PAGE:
Krumholz says that the audit of Gillette's books occurred in August of 1930 and the accountants found a $3.6 million shortfall between actual earnings and reported earnings in 1928 and similarly a $3.3 million shortfall in 1929. This triggered more forensic accounting and an actual shortfall was determined to be $11.856 million. This is the point (October 1930) at which Gaisman upped his demand from just common stock to the preferred shares that were later issued.

    Krumholz says that former Gillette VP Thomas W Pelham started his own blade business to compete with Gillette and Gaisman (so Gaisman got a second chance to spank down Pelham). And, further Pelham was an advisor to Segal Lock who was locked in battle with Gillette for both blades and razors. Krumholz says the suits between Segal and Gillette (I'm thinking over the reissue patent 17567 and Segal's TTO designs) would weaken Segal considerably.
     
    Last edited: Aug 26, 2019
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  13. jmudrick

    jmudrick Well-Known Member

    Black and white hats belong in 30s westerns, rarely in history.

    Sure Segal was hurt, even if they figured they were right. Particularly since Gillette's method was to target distributors who may not have had pockets as deep as the real targets. Guess what, if Gillette were to say to me as a distributor, a pluarality of whose razor business was Gillette, "gee we'd really appreciate if you wouldn't carry Segal, we'd hate to have you get messed up in a lawsuit" well I'd probably have a hard time doing otherwise.
     
    Last edited: Aug 26, 2019
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  14. GlennConti

    GlennConti Well-Known Member

    Haha. People are people and there is a certain form to storytelling. 1930’s westerns? I guess you don’t get out to the movies much. Myths, stories and movies, they all have a certain “form” that appeals to humans for some reason. If this particular occurrence in history about Gaisman versus Gillette has the form of a good story then more people will be interested. It is human nature. Dry history has less appeal.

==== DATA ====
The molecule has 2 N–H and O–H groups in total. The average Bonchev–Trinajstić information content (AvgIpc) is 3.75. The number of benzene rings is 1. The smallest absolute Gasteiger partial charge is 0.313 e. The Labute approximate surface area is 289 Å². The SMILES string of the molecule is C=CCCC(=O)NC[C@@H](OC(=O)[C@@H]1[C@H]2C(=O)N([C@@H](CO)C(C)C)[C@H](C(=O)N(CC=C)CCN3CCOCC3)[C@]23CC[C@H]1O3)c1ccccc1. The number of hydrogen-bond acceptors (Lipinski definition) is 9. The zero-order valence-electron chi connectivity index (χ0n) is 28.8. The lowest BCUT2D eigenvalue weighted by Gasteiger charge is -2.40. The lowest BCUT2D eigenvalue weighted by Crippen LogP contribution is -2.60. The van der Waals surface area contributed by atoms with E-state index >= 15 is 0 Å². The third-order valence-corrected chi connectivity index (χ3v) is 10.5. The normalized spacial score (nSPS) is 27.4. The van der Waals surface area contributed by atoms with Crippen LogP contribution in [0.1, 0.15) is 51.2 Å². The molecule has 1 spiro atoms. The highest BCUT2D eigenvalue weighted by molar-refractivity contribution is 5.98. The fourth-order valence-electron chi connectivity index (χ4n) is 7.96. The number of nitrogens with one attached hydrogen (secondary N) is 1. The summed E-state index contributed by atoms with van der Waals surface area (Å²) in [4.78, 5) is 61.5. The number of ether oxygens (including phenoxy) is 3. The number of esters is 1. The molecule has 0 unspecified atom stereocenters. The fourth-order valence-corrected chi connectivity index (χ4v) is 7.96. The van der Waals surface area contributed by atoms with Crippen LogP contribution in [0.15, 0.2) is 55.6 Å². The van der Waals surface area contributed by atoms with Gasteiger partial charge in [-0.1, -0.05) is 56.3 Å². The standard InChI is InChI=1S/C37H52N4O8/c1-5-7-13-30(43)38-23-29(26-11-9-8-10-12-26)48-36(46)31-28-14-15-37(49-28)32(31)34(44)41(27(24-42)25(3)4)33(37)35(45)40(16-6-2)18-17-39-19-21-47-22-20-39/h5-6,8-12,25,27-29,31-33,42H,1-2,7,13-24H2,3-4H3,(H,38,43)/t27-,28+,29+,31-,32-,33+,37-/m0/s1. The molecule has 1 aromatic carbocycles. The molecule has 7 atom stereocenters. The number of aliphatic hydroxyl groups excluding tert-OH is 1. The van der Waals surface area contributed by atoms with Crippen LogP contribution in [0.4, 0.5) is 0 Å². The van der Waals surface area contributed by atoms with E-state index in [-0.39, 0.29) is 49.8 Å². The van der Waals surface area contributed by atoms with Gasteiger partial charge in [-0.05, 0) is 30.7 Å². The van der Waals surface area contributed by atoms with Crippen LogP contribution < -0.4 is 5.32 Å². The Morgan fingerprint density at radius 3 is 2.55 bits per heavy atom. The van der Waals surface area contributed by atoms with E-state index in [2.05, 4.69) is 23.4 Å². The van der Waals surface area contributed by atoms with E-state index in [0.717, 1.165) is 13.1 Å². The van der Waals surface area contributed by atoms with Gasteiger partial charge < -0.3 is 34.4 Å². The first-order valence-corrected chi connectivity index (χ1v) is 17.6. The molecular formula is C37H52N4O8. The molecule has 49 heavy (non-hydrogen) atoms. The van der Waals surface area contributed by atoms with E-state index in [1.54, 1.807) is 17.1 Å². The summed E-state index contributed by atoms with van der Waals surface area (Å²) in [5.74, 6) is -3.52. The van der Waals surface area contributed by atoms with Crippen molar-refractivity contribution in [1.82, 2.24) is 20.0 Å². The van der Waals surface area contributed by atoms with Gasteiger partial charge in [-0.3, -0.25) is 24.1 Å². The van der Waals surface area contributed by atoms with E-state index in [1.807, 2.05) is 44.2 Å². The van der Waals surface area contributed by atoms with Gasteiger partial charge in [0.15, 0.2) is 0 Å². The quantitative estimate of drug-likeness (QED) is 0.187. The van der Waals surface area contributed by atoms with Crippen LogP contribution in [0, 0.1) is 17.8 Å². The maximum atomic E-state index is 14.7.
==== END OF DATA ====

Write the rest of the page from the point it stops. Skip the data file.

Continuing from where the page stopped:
As far a Segal is concerned threats of lawsuits to distributors and legal battles of attrition with the victory going to the deep pockets not the true righteous party are par for the course.
     
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  15. jmudrick

    jmudrick Well-Known Member

    Just trying to keep things period correct



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  16. GlennConti

    GlennConti Well-Known Member

    This story does have some exciting elements. Greedy director Aldred leaks inside information to influence stock price up and instead causes top secrets to get leaked to a competitor. Or, competitors industrial spies placed inside Gillette steal designs. Or, small David company swallows large Goliath company. Or, another greedy director Fahey cooks books and gets his comeuppance after they catch him with hand in the cookie jar. How about Pelham fighting Gaisman to his last breath and bankruptcy? How about the salacious aspect of the 83 year old Gaisman with his 33 year old nurse? These are all elements of stories people for whatever reason are drawn to.
     
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  17. jmudrick

    jmudrick Well-Known Member

    I see a very compelling screenplay. Need a love element though.

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  18. GlennConti

    GlennConti Well-Known Member

    Scarlett Johansson plays the nurse! Eye candy needed too. Lol.

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    Last edited: Aug 26, 2019
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  19. jmudrick

    jmudrick Well-Known Member

    You get Johansson you gotta have Tom Waits as Pelham.

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  20. GlennConti

    GlennConti Well-Known Member

    We’ve taken this thread from hyper speed to ludicrous speed!